We anticipate having a significant number of clinical locations in states that normally experience snow and ice during the winter months. Also, a significant number of our clinics may be located in states along the Gulf Coast and Atlantic Coast, which are subject to periodic winter storms, hurricanes and other severe storm systems. Periods of severe weather may cause physical damage to our facilities or prevent our staff or patients from traveling to our clinics, which may cause a decrease in our future net operating revenues.

 

We may incur closure costs and losses

 

The competitive, economic or reimbursement conditions in the markets in which we operate may require us to reorganize or to close certain clinical locations. In the event a clinic is reorganized or closed, we may incur losses and closure costs. The closure costs and losses may include, but are not limited to, lease obligations, severance, and write-down or write-off of intangible assets.

 

Certain of our internal controls, particularly as they relate to billings and cash collections, are largely decentralized at our clinic locations

 

Our future clinical operations are largely decentralized and certain of our internal controls, particularly the processing of billings and cash collections, occur at the clinic level. Taken as a whole, we believe our future internal controls for these functions at our clinical facilities will be adequate. Our controls for billing and collections largely depend on compliance with our written policies and procedures and separation of functions among clinic personnel. We also intend to maintain corporate level controls, including an audit compliance program, that are intended to mitigate and detect any potential deficiencies in internal controls at the clinic level. The effectiveness of these controls to future periods are subject to the risk that controls may become inadequate because of changes in conditions or the level of compliance with our policies and procedures deteriorates.

 

Risks Related to Regulation

 

Our products may be subject to product liability legal claims, which could have an adverse effect on our business, results of operations and financial condition.

 

Certain of our products provide applications that relate to patient clinical information. Any failure by our products to provide accurate and timely information concerning patients, their medication, treatment and health status, generally, could result in claims against us which could materially and adversely impact our financial performance, industry reputation and ability to market new system sales. In addition, a court or government agency may take the position that our delivery of health information directly, including through licensed practitioners, or delivery of information by a third party site that a consumer accesses through our websites, exposes us to assertions of malpractice, other personal injury liability, or other liability for wrongful delivery/handling of healthcare services or erroneous health information. We anticipate that in the future we will maintain insurance to protect against claims associated with the use of our products as well as liability limitation language in our end-user license agreements, but there can be no assurance that our insurance coverage or contractual language would adequately cover any claim asserted against us. A successful claim brought against us in excess of or outside of our insurance coverage could have an adverse effect on our business, results of operations and financial condition. Even unsuccessful claims could result in our expenditure of funds for litigation and management time and resources.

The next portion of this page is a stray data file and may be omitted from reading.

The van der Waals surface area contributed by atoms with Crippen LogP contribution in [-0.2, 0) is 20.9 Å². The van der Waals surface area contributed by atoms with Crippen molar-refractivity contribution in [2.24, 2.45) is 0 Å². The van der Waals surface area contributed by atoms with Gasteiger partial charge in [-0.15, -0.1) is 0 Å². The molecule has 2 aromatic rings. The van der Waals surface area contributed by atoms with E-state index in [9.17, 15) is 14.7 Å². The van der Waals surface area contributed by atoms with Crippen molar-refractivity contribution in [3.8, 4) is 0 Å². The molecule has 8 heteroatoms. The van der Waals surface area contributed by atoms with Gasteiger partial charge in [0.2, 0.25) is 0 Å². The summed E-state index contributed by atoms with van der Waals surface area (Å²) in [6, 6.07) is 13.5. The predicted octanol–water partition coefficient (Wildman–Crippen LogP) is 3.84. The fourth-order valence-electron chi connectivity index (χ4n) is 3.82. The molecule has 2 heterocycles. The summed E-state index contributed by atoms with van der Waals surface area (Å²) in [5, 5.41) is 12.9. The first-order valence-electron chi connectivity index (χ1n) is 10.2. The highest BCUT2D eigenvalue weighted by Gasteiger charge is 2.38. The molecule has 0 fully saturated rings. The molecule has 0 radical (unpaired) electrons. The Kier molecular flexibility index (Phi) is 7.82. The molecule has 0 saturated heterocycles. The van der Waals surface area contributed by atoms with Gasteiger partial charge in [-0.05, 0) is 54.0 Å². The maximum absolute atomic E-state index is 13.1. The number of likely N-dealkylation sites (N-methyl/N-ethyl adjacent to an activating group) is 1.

Certain healthcare professionals who use our Cloud-based products will directly enter health information about their patients including information that constitutes a record under applicable law that we may store on our computer systems. Numerous federal and state laws and regulations, the common law and contractual obligations, govern collection, dissemination, use and confidentiality of patient-identifiable health information, including:

 

  state and federal privacy and confidentiality laws;
     
  contracts with clients and partners;
     
  state laws regulating healthcare professionals;
     
  Medicaid laws;
     
  the HIPAA and related rules proposed by the Health Care Financing Administration; and
     
  Health Care Financing Administration standards for Internet transmission of health data.

 

12